Introduction: Patients with systemic lupus erythematosus (SLE) are at increased risk for premature death, particularly among young adults, and present dilemmas regarding drug efficacy versus toxicity. Novel therapeutic strategies have included the use of mesenchymal stem cell (MSC) therapies that are promising but still have limitations. In several disease models, it has become apparent that MSCs do not necessarily replace diseased tissues but rather exert complex paracrine effects that are mediated by their extracellular-secreted products. Areas covered: In this review, the authors highlight the data on MSC treatment of SLE and related mechanisms of actions. This data includes the recent evidence that MSC-secreted factors such as extracellular microvesicles (MVs) are important mediators of MSC therapy. Among MVs, the authors delineate the role of exosomes as triggers of regenerative effects in target cells, mediated by transfer of proteins, mRNAs or microRNAs. The authors also outline some of the biological and regulatory restraints encountered by MSC therapy, in contrast to the potential advantages of MSC-derived exosomes as new therapeutic tools in SLE. Expert opinion: There is concern about reproducible data on the use of MSC therapy in rheumatic diseases and specifically SLE. Although most experts consider MSCs to be safe, there are still worries over donor variability, immune-mediated rejection, culture-induced senescence, loss of functional properties and genetic instability or eventual malignant transformation. MSC-released factors could avoid most limiting factors associated with cell therapy and are therefore expected to provide a new and safe therapeutic option at an affordable cost.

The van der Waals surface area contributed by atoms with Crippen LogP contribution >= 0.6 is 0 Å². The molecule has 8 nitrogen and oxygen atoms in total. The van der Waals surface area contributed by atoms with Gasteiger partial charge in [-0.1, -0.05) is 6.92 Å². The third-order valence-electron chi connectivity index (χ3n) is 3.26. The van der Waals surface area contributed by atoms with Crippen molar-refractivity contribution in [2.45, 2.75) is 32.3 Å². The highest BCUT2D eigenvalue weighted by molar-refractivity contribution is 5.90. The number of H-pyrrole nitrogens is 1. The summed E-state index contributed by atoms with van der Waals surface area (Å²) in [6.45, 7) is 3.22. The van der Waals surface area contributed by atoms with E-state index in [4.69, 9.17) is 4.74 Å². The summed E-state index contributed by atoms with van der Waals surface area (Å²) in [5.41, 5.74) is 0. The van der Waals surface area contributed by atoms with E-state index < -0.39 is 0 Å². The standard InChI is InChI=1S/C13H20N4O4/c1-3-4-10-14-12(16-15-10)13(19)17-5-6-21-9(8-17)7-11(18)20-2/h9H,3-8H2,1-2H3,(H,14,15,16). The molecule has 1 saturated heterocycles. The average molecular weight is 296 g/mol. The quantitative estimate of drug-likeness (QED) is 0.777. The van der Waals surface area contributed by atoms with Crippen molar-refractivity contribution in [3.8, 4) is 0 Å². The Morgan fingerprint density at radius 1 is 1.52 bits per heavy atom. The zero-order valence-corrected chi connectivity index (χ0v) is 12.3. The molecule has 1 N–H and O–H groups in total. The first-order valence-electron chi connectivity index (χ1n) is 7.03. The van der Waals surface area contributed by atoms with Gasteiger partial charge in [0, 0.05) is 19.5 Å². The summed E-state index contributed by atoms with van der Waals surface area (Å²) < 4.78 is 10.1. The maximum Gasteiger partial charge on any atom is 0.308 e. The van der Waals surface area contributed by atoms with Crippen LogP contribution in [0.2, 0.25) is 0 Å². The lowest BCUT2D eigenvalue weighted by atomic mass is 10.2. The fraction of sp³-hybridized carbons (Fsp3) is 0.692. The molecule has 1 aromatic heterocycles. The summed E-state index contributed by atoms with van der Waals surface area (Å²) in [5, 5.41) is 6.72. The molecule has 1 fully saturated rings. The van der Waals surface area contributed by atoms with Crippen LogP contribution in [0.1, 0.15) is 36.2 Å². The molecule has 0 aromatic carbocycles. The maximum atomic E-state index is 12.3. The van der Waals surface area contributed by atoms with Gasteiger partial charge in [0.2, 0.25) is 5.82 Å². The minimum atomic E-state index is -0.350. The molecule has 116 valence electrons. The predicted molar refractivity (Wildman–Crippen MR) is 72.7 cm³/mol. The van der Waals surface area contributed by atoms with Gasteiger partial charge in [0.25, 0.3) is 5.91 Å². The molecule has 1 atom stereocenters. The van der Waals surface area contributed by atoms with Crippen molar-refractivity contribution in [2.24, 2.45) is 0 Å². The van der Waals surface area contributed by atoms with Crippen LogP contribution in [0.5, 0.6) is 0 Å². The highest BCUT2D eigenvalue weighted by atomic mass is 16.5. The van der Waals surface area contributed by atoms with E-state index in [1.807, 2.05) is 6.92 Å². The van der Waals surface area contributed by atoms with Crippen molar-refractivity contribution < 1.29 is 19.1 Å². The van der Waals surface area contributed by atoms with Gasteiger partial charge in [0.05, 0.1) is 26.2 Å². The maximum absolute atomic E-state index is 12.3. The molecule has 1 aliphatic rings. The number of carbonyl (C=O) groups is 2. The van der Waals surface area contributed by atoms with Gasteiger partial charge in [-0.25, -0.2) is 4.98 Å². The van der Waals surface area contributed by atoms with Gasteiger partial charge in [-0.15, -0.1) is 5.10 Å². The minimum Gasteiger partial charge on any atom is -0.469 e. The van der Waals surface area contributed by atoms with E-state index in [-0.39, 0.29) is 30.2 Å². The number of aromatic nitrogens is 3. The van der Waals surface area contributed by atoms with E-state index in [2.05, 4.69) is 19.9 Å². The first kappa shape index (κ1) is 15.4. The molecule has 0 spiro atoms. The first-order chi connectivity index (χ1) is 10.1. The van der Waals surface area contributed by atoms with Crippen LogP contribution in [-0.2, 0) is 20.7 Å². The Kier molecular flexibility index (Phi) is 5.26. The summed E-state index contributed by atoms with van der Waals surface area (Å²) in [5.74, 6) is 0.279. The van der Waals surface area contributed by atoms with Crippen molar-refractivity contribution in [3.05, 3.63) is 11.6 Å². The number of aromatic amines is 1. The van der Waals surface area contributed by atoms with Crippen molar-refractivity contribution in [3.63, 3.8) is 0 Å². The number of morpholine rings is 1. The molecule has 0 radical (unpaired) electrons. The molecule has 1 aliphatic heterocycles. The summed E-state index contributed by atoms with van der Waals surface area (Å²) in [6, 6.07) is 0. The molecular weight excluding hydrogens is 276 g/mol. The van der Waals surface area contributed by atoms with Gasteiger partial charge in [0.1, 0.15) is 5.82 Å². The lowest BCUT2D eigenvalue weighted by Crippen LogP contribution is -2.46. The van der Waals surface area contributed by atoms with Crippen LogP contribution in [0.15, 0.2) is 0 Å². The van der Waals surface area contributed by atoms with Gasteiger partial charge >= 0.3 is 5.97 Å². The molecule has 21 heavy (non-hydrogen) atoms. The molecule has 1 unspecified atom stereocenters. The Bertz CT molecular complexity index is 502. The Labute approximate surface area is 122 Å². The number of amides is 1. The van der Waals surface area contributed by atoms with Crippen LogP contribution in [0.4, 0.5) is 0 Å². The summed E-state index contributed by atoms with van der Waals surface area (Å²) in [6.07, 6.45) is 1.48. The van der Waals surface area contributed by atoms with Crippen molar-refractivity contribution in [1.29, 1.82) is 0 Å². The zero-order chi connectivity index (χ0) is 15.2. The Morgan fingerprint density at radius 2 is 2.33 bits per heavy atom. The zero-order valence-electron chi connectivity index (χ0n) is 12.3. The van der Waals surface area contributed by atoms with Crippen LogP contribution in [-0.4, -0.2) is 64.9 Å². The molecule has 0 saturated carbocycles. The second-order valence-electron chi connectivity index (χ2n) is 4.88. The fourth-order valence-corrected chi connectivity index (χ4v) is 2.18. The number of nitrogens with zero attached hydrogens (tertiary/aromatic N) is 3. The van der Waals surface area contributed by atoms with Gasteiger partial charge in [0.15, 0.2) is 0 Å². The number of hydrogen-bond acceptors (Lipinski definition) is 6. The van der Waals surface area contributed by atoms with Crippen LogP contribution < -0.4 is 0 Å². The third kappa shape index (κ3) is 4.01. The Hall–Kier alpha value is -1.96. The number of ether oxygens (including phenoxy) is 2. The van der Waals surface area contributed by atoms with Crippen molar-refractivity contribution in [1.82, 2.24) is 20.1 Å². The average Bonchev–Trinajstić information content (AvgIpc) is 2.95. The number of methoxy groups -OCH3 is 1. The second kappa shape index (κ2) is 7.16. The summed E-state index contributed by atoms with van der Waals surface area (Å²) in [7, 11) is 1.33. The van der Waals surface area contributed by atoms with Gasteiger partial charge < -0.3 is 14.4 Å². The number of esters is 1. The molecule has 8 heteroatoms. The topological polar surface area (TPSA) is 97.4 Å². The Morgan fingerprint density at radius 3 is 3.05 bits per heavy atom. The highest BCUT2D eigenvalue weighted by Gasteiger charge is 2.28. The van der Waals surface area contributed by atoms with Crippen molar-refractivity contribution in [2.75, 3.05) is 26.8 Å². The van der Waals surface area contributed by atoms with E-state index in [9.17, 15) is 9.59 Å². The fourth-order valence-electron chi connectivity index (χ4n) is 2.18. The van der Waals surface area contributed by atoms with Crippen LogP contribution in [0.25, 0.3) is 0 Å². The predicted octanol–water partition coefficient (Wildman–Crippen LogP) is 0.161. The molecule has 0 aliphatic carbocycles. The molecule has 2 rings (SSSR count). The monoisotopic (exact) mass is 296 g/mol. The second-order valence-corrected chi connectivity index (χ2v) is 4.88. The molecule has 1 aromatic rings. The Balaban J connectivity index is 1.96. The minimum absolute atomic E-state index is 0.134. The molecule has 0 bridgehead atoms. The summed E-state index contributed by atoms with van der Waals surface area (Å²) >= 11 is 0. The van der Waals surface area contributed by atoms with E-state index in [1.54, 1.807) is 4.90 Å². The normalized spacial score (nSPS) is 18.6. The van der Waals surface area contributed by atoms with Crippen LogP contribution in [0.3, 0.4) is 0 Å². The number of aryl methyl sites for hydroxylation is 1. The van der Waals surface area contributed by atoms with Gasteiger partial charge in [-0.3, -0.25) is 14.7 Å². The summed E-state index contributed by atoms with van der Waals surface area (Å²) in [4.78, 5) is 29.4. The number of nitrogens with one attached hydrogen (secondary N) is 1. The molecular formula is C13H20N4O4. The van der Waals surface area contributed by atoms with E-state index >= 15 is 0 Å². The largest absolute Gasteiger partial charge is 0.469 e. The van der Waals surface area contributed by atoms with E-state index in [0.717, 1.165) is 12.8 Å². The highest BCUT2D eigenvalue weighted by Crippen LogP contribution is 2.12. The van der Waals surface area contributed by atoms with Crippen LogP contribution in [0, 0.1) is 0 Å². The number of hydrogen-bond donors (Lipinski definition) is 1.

Bibliographical noteFunding Information:
FE Figueroa and JC Moreno are supported by the Proyecto Fondecyt grant N°1121042.
- Cell therapy
- MSC-secreted factors
- Mesenchymal stem cell
- Systemic lupus erythematosus